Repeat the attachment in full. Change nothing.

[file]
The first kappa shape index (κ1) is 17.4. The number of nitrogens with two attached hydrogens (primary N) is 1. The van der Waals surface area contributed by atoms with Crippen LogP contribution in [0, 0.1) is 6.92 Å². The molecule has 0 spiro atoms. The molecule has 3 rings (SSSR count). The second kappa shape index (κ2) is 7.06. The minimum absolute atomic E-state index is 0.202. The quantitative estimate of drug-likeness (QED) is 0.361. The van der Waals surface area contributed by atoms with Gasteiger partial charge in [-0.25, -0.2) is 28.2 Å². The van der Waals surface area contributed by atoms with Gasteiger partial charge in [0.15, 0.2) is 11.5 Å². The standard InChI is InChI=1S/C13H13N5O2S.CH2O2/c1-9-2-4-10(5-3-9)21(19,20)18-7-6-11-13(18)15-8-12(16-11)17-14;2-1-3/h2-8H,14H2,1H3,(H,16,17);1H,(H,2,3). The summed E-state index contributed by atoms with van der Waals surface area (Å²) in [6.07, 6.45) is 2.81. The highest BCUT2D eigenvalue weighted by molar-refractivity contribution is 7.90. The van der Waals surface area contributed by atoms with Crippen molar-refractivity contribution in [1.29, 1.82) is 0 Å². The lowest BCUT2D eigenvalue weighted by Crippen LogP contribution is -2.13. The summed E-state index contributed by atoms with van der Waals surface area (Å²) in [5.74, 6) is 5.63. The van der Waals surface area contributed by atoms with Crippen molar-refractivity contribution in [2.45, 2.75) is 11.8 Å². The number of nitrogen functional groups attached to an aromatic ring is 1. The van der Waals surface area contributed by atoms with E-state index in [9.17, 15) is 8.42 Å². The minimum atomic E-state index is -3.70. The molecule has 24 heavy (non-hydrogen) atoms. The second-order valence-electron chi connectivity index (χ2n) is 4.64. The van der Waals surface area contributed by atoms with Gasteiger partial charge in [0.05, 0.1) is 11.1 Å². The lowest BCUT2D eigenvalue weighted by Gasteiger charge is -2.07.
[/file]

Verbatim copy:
The first kappa shape index (κ1) is 17.4. The number of nitrogens with two attached hydrogens (primary N) is 1. The van der Waals surface area contributed by atoms with Crippen LogP contribution in [0, 0.1) is 6.92 Å². The molecule has 0 spiro atoms. The molecule has 3 rings (SSSR count). The second kappa shape index (κ2) is 7.06. The minimum absolute atomic E-state index is 0.202. The quantitative estimate of drug-likeness (QED) is 0.361. The van der Waals surface area contributed by atoms with Gasteiger partial charge in [-0.25, -0.2) is 28.2 Å². The van der Waals surface area contributed by atoms with Gasteiger partial charge in [0.15, 0.2) is 11.5 Å². The standard InChI is InChI=1S/C13H13N5O2S.CH2O2/c1-9-2-4-10(5-3-9)21(19,20)18-7-6-11-13(18)15-8-12(16-11)17-14;2-1-3/h2-8H,14H2,1H3,(H,16,17);1H,(H,2,3). The summed E-state index contributed by atoms with van der Waals surface area (Å²) in [6.07, 6.45) is 2.81. The highest BCUT2D eigenvalue weighted by molar-refractivity contribution is 7.90. The van der Waals surface area contributed by atoms with Crippen molar-refractivity contribution in [1.29, 1.82) is 0 Å². The lowest BCUT2D eigenvalue weighted by Crippen LogP contribution is -2.13. The summed E-state index contributed by atoms with van der Waals surface area (Å²) in [5.74, 6) is 5.63. The van der Waals surface area contributed by atoms with Crippen molar-refractivity contribution in [2.45, 2.75) is 11.8 Å². The number of nitrogen functional groups attached to an aromatic ring is 1. The van der Waals surface area contributed by atoms with E-state index in [9.17, 15) is 8.42 Å². The minimum atomic E-state index is -3.70. The molecule has 24 heavy (non-hydrogen) atoms. The second-order valence-electron chi connectivity index (χ2n) is 4.64. The van der Waals surface area contributed by atoms with Gasteiger partial charge in [0.05, 0.1) is 11.1 Å². The lowest BCUT2D eigenvalue weighted by Gasteiger charge is -2.07.